In a thoughtful OpEd in the Wall Street Journal, John Jay College Professor Barry Latzer discusses some of the factors that are influencing the increase in crime across America. Latzer notes that the last major crime wave which began in the late 1960s “was driven largely by three factors: large-scale rural-to-urban migration of African-Americans and immigration to big cities of Hispanic populations with high violent-crime rates, massive growth in the youth population, and a weak criminal-justice system. One might throw in a fourth: The crack-cocaine epidemic, which sent crime soaring after it began to ease in the early ’80s. These elements aren’t present today, though attempts to weaken the criminal-justice system are worrisome.” This time around he cites “the pandemic, along with dubious criminal-justice system reforms, undoubtedly made things worse. Covid made police reluctant to interact with suspects except when making arrests for serious crimes. Wholesale releases from jails like New York’s Rikers Island put offenders back on the streets. Some states adopted bail reforms that kept offenders from jail entirely. It didn’t help that a new crop of progressive prosecutors, in misguided efforts to reduce so-called mass incarceration, declined to prosecute numerous misdemeanors and agreed to light sentences even for some violent felons.
From a demographic standpoint he reports on “a little-noticed migration trend may reduce crime in the next decade: a significant movement of African-Americans out of big cities. If this trend continues, it could portend reductions in crime. Low-income blacks, especially young males, commit a disproportionate amount of the violent crime in this country. That’s why their migration in the ’60s raised crime rates in cities. A recent analysis of census data by Politico found that from 2010 to 2020 nine of the 10 cities with the highest proportions of blacks (Houston was the exception) were losing minority population. Some declines were dramatic: Detroit lost more than 277,000 of its African-American residents, Chicago more than 261,000 and New York in excess of 176,000. Unless immigration and migration patterns change in coming decades, this factor is unlikely to support a new crime tsunami.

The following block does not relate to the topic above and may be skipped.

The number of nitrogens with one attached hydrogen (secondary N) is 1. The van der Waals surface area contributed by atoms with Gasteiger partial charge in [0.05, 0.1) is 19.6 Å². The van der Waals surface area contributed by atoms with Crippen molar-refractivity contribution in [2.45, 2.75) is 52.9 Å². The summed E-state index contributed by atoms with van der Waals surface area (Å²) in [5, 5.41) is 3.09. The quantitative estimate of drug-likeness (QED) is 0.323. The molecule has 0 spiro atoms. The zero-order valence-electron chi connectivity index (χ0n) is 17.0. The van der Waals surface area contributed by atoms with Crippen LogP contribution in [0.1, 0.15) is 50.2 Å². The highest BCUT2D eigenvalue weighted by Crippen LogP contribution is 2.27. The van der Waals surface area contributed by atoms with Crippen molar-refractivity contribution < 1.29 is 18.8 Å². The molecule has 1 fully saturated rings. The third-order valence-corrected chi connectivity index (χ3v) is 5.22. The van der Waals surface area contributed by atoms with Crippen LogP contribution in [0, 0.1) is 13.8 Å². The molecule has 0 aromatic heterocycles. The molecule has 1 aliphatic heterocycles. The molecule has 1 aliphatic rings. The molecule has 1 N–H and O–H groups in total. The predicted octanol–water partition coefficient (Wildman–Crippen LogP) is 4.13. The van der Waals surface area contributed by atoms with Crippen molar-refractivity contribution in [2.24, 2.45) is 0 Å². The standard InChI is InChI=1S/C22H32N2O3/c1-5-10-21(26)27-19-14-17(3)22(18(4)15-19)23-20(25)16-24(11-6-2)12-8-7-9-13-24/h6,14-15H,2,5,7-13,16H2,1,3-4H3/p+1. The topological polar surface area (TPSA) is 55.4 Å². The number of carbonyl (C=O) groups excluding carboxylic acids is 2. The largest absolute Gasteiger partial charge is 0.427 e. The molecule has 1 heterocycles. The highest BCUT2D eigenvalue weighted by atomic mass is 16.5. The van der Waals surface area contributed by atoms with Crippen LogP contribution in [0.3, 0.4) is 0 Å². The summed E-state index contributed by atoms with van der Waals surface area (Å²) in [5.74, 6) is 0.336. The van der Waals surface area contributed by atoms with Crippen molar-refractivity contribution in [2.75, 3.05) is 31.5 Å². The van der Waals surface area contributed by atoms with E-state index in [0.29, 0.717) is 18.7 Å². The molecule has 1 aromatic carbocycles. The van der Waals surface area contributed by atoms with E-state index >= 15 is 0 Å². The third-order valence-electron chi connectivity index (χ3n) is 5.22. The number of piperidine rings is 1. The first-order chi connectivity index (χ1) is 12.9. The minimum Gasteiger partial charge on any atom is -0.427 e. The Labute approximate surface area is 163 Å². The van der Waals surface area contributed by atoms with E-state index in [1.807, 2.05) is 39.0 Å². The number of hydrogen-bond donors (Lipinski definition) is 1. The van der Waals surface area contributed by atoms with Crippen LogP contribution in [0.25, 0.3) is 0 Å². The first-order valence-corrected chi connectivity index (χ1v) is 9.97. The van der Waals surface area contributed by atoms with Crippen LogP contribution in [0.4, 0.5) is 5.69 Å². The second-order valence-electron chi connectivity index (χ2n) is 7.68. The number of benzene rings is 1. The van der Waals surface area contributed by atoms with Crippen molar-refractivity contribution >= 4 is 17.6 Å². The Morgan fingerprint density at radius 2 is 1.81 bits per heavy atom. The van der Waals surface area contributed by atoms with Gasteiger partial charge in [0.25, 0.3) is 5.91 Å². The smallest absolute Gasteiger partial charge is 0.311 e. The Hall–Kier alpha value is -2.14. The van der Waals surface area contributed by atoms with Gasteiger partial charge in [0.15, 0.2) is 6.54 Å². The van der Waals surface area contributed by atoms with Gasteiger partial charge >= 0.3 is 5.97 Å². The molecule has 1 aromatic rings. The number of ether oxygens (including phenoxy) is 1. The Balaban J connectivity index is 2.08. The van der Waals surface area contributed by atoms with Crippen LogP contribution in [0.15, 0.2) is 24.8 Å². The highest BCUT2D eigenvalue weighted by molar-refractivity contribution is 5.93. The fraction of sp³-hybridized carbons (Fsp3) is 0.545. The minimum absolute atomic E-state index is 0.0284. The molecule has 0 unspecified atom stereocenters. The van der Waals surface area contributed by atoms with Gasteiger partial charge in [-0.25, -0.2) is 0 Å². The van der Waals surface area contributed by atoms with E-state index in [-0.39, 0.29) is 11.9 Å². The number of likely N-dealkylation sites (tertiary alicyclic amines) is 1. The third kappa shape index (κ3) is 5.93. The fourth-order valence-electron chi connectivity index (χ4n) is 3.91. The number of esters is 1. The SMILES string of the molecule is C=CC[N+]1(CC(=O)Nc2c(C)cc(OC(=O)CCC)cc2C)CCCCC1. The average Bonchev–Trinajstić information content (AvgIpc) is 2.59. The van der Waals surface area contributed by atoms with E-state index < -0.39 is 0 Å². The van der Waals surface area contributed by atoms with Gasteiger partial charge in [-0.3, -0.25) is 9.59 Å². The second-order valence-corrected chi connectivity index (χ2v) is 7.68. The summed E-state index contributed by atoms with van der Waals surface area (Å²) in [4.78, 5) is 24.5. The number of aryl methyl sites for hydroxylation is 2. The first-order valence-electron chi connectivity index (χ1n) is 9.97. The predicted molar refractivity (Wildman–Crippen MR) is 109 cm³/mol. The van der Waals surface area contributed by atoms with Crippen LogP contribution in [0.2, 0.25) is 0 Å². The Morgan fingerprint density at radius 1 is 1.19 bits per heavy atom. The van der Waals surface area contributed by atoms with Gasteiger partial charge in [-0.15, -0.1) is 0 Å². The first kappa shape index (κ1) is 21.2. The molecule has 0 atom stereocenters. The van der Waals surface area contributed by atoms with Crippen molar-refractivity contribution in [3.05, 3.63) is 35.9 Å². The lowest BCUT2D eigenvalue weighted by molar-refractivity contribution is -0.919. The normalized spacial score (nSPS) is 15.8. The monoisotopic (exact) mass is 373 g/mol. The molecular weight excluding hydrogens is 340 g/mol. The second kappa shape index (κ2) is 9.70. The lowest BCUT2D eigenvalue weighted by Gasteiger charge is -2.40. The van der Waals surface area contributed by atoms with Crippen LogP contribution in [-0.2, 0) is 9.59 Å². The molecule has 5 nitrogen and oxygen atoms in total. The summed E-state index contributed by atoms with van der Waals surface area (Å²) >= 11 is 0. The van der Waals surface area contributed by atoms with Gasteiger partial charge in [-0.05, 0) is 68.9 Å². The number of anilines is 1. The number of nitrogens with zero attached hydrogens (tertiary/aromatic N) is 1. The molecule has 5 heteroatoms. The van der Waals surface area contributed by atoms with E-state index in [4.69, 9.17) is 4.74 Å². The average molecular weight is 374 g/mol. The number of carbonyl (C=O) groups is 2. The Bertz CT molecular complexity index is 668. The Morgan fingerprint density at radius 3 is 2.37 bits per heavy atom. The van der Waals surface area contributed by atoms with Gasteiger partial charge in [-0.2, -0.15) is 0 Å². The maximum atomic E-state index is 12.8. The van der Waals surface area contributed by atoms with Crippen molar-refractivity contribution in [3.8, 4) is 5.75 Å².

A second consideration is age distribution. The American population is aging, and the once-violent baby boomers have mellowed considerably. In 2021 more than 21% of Americans were baby boomers and the 65-plus age group is projected to constitute more than a fifth of the population through 2060. Meanwhile, men 18 to 24 are a declining proportion of Americans. In 2020 they were an estimated 4.7% of the U.S. Their proportion is projected to decline to 4.5% in 2025 and 4.4% in 2030.”
“The final consideration is the strength of the criminal-justice system. In response to rising crime in the 1970s and ’80s, the system was built up with more police, more prisons and longer sentences. In recent decades imprisonment rates have been falling, mainly because of successful crime reduction, though the decarceration movement has played a role. The imprisoned percentage of the population is at a 25-year low and the black imprisonment rate tumbled 29% from 2009 through 2019. But the pressure to make further reductions is strong and the recent election of district attorneys with qualms about incarcerating criminals suggests that the public in many big cities supports shrinking the system more.
If policy makers keep the justice system strong enough to cope with the latest crime surge, then the U.S. stands a good chance of avoiding the sustained mayhem that tore the country apart for decades.”
That is a big if, considering the extensive the decarceration reforms enacted in California and several other states over the past decade, and political leaders that find it difficult to even acknowledge the spike in crime and violence.